By Hillel Aron
By Joseph Tsidulko
By Patrick Range McDonald
By David Futch
By Hillel Aron
By Dennis Romero
By Jill Stewart
By Dennis Romero
IT WAS NEARLY 6 P.M. ON A THURSDAY afternoon and Melrose Avenue's Urth Caffe was busy as usual. I'd spent half an hour browsing through the books at the Bodhi Tree next door and was now sipping a Spanish latte on the patio, soaking up the sun. Then, overcome by that twitch from within which, for no apparent reason, alerts you it's time to get going, I packed up and headed to my Jeep Cherokee across the street on Westbourne Drive.
I let one car pass, then stepped off the curb and began traversing the crosswalk. Yeah, I spotted the SUV in the distance but I assumed the driver would stop. He didn't.
Instead, he slammed into the left of me at approximately 27 miles an hour. This part is all a blank, but according to the police report, I was hurled onto the hood before hitting the asphalt and getting "stuck under the right front portion" of the guy's Ford Explorer.
The driver dideventually stop, but only after "realizing that several people on the north sidewalk were waving and yelling," as the police report put it. By then he'd pushed me about 49 feet into the adjacent crosswalk. When I came to, the engine was roaring in my ears, the right tire was looming over me and a crowd of at least 50 had collected around me.
From my horizontal point of view, I could see what looked like a second knee protruding from my left thigh.
"What happened? Am I paralyzed," I remember whimpering.
Immediately, strangers began rifling questions to keep me from losing consciousness. I knew their aim so I answered back and managed to blurt out my boyfriend Mark's work number before the digits could fade from memory.
That's when one of my guardian angels walked into frame, rendering everything else fuzzy. His name was Michael. Later I discovered that he's a 37-year-old writer originally from Germany; at that moment I only noticed his soothing energy: the way he held my hand, smiled, whispered assurances and caressed my face.
Eventually, I recalled that moments prior to impact, Michael and I had been sitting silently next to each other, each of us reading a book. At the hospital he explained how he'd hung around at the café as if he were waiting for something.
There was also Tynne -- the 26-year-old singer who was trailing behind me. With her strong vocal cords, she belted out, "Stop, stop, oh my god call 911, stop."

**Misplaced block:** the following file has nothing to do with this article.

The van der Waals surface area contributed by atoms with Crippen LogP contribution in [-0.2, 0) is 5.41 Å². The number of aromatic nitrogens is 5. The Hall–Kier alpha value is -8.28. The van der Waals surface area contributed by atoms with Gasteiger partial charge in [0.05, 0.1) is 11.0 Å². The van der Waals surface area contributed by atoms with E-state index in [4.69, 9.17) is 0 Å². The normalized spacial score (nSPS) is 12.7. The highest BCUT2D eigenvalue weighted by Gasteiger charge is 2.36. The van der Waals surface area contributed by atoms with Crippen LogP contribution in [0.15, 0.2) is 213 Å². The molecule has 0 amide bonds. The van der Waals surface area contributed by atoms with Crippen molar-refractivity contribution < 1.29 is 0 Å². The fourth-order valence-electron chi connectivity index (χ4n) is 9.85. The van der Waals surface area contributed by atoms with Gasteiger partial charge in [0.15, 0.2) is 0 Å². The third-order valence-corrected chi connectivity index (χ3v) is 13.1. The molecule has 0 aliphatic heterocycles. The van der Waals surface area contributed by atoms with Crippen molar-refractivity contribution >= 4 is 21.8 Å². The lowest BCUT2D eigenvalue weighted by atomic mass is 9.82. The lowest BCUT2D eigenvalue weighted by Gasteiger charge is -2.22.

She was the first one to run over -- even though she believed I'd deflated into a corpse. She's also the one who made the driver initially perk up. She visited too, bringing me a journal with her version of the events.
"When I saw Maryam, I thought to myself, this girl is so beautiful, she can stop traffic anywhere."
So much for that.
And then there was Ben, the owner of Mansour Rugs, a high-end Persian carpet store on Melrose who instantly tried to contact my boyfriend. He was so adamant about getting me the same orthopedic surgeon who'd operated on him that he drove to the hospital himself.
Fortunately, the crash unfolded right around the corner from Cedars-Sinai, one of the best hospitals in the nation. If I'd been hit in Hollywood, let's say, chances are the county would have given me a ghastly scar and a cumbersome cast. (Keep in mind I have no medical insurance. In Canada -- where I come from-- health is ä a god-given right.)
At Cedars, the consequences were simply an exorbitant hospital bill and a treatment that now means I'll literally set off metal detectors. The doctor placed a titanium rod and two bolts inside my thighbone. I also fractured my L-1 vertebrae, four ribs and bruised my tailbone. And I've somehow developed super nasal powers. In the hospital, my sense of smell became so acute I could sniff every friend and nurse who wafted into my room.
Considering the facts, it's a miracle I'm not a paralyzed vegetable. So who cares if I have to use a snazzy $130 walker and an elevated toilet seat for the next six weeks?
I am not even angry with the 47-year-old driver who claims the sun completely erased me from view. (The glare from his dirty windshield didn't help). Once the legalities are settled, I plan to tell him that I harbor no hard feelings. Besides, he is the one who will instant-replay the thud in his head and be reminded of the incident each time he glances at the grill I cracked. (It's ironic how it's not the facts surrounding an accident that matter in this country but the status of the person carrying it out. Meaning, if a suit from 90210 had hit me, I would be a million dollars richer. And if an illegal immigrant from Mexico without insurance were behind the wheel, I'd be shit out of luck. My driver fell somewhere in the middle.)
What does upset me, however, are crosswalks with their inadequately marked paint strips. They are not stop signs, nor streetlights. Two weeks ago, on my way home from the beach in Santa Monica, I noticed a novel crossing with flashing amber lights embedded in the pavement. It resembled an airport landing strip, and one would have to be blind not to see it. My first thought: Why aren't there more of these?